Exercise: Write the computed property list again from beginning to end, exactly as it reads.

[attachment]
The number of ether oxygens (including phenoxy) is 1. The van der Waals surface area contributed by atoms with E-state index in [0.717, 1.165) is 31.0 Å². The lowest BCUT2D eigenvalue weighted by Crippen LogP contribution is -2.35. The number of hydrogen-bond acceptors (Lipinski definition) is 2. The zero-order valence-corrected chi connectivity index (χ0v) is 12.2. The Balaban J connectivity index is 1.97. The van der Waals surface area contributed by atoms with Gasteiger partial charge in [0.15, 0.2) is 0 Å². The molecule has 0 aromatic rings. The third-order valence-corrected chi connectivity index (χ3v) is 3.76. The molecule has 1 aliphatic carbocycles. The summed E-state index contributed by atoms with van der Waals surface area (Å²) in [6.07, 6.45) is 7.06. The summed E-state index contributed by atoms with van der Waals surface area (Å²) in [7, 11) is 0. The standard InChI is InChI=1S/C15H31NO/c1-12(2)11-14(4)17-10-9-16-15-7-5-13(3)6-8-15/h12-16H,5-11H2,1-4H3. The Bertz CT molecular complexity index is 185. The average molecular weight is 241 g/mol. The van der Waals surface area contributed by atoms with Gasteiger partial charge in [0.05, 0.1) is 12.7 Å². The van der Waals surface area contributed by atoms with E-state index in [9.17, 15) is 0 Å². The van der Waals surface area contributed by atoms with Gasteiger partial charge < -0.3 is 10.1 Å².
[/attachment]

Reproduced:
The number of ether oxygens (including phenoxy) is 1. The van der Waals surface area contributed by atoms with E-state index in [0.717, 1.165) is 31.0 Å². The lowest BCUT2D eigenvalue weighted by Crippen LogP contribution is -2.35. The number of hydrogen-bond acceptors (Lipinski definition) is 2. The zero-order valence-corrected chi connectivity index (χ0v) is 12.2. The Balaban J connectivity index is 1.97. The van der Waals surface area contributed by atoms with Gasteiger partial charge in [0.15, 0.2) is 0 Å². The molecule has 0 aromatic rings. The third-order valence-corrected chi connectivity index (χ3v) is 3.76. The molecule has 1 aliphatic carbocycles. The summed E-state index contributed by atoms with van der Waals surface area (Å²) in [6.07, 6.45) is 7.06. The summed E-state index contributed by atoms with van der Waals surface area (Å²) in [7, 11) is 0. The standard InChI is InChI=1S/C15H31NO/c1-12(2)11-14(4)17-10-9-16-15-7-5-13(3)6-8-15/h12-16H,5-11H2,1-4H3. The Bertz CT molecular complexity index is 185. The average molecular weight is 241 g/mol. The van der Waals surface area contributed by atoms with Gasteiger partial charge in [0.05, 0.1) is 12.7 Å². The van der Waals surface area contributed by atoms with E-state index in [9.17, 15) is 0 Å². The van der Waals surface area contributed by atoms with Gasteiger partial charge < -0.3 is 10.1 Å².